As mentioned, Isaiah is generally accepted as James's father. However, it should be noted that there is one source that names Isaiah's son Reuben as his father. In a 1912 county history biography for Jesse Slavens, it says
"...the son of James and Mary (Davis) Slavens. The Slavens family were a family of soldiers. Many of the Indiana family served in the Mexican War. Reuben Slavens, the grandfather of Jesse and his son Thomas, took an active part in the War of 1812, and Reuben's father served in the Virginia troops in the Revolution..."
The entry is puzzling on several levels; at face value, it states that Reuben Slavens, not Isaiah, was Jesse's grandfather (and therefore James's father). Several facts are correct: Thomas Slavens was a fifer in the War of 1812, and Reuben's father (Isaiah) was indeed a Revolutionary War soldier. However, I've not found any evidence that Reuben was a veteran of the War of 1812; also, Thomas would have been Reuben's brother, not his son (although Reuben did have a son Thomas, he was born much too late to have been a soldier in the war). If you change "Reuben" to "Isaiah" in the quote above, the facts fall into place, as Isaiah's father John was also a Revolutionary War veteran.
So this contradictory information must be taken with a large grain of salt. As many know, county history biographies often contain errors and exaggerations. Jesse may not have had much input on his entry; the book was published after his death, and even if the entry was written a year earlier when he was still living, Jesse was aged and in ill health. His daughter's name is incorrect in the bio, so the credit to Reuben as his grandfather may have been an error or misinterpretation by the entry's author or editor. (Another issue with the county history bio is that "Many...served in the Mexican War." I have not found evidence that this is true; however, many Slavens family members served in the Civil War-- several coming back to Indiana from Missouri to do so! But government records do not show any Indiana Slavenses as Mexican War veterans.)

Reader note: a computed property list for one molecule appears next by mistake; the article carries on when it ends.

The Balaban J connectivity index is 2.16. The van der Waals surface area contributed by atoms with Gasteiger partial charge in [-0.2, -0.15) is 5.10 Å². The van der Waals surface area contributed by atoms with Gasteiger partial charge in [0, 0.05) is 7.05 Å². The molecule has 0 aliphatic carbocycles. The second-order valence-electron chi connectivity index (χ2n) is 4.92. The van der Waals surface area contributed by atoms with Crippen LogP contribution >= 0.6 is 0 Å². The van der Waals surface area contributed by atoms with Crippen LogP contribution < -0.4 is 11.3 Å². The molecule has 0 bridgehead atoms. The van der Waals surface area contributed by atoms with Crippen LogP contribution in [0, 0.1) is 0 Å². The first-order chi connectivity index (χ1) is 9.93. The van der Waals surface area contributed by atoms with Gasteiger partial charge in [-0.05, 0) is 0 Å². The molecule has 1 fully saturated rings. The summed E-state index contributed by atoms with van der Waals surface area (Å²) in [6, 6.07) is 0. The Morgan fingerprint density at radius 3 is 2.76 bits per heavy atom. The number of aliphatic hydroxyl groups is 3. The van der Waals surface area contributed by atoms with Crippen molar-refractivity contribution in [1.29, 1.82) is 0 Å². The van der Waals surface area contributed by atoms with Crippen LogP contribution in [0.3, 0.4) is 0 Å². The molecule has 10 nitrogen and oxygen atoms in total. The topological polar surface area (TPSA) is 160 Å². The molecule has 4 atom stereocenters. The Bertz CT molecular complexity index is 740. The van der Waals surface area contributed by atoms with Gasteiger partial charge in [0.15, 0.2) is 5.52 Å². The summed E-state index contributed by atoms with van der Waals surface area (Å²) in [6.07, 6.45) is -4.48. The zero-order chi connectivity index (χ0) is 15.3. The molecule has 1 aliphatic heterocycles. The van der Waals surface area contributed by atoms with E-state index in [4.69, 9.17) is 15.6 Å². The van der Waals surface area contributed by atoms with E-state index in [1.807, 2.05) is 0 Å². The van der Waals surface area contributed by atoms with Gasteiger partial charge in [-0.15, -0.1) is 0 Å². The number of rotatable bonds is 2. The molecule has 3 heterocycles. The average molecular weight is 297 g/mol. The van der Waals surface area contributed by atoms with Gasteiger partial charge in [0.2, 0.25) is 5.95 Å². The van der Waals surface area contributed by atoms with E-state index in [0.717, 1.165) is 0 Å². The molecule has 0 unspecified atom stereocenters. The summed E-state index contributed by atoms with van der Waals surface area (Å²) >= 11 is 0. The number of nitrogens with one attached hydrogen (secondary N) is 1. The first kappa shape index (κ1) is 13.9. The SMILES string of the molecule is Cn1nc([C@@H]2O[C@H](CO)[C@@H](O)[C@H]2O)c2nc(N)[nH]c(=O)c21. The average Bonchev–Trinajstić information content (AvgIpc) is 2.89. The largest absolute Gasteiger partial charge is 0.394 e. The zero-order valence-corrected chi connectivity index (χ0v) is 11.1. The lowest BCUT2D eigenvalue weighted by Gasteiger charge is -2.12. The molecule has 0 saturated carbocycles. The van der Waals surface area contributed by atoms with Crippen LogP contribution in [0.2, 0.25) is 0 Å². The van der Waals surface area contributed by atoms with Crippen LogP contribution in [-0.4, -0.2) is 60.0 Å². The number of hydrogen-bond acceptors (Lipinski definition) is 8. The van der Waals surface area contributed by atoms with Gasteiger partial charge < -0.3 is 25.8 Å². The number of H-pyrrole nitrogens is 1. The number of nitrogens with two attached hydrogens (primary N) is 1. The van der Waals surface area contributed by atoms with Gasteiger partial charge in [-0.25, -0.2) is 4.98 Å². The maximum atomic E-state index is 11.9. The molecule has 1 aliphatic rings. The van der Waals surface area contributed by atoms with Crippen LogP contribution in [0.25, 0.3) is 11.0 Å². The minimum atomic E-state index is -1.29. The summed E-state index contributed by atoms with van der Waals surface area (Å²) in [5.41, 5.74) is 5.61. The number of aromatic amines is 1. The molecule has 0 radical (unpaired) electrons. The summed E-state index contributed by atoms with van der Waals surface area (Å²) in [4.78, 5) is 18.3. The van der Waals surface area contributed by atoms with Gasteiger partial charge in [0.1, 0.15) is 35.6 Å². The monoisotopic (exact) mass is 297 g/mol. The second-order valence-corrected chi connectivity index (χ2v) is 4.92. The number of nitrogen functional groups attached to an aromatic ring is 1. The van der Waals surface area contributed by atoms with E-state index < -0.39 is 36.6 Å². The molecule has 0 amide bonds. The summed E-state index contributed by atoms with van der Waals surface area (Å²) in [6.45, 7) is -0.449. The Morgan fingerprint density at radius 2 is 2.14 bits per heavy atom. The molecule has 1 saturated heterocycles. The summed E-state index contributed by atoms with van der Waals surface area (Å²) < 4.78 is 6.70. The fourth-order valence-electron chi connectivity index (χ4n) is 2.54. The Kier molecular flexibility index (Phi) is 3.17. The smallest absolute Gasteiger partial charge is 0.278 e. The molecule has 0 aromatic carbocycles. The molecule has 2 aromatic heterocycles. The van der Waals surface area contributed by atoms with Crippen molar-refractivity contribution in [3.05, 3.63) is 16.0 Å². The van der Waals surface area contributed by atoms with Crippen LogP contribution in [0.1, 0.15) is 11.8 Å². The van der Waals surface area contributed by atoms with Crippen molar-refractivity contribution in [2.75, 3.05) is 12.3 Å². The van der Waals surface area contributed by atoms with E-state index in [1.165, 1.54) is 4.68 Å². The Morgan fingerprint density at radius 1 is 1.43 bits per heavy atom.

To cast further doubts on the county history bio, genealogical material passed down through Jesse's family states that Isaiah was the father of James. This material correctly notes that Isaiah had 17 children, but only one brother is mentioned by name: Hiram. It's worth noting that Hiram would have been next closest in age to James after Benjamin, approximately five years older than James. Perhaps James, Benjamin, and Hiram had closer brotherly ties to each other than to older or younger siblings.
Someday maybe a new document will surface, an old Bible will resurface (or undergo the infared photographic process that brings out faded writing), or a long-last cousin with a cache of family mementos will turn up to answer the question of James Slavens's parentage without a doubt. Until then, we'll pencil "Isaiah and Barbara Perks Leaton Slavens" and "1804-1807" as parents and birthdate into our family group sheets.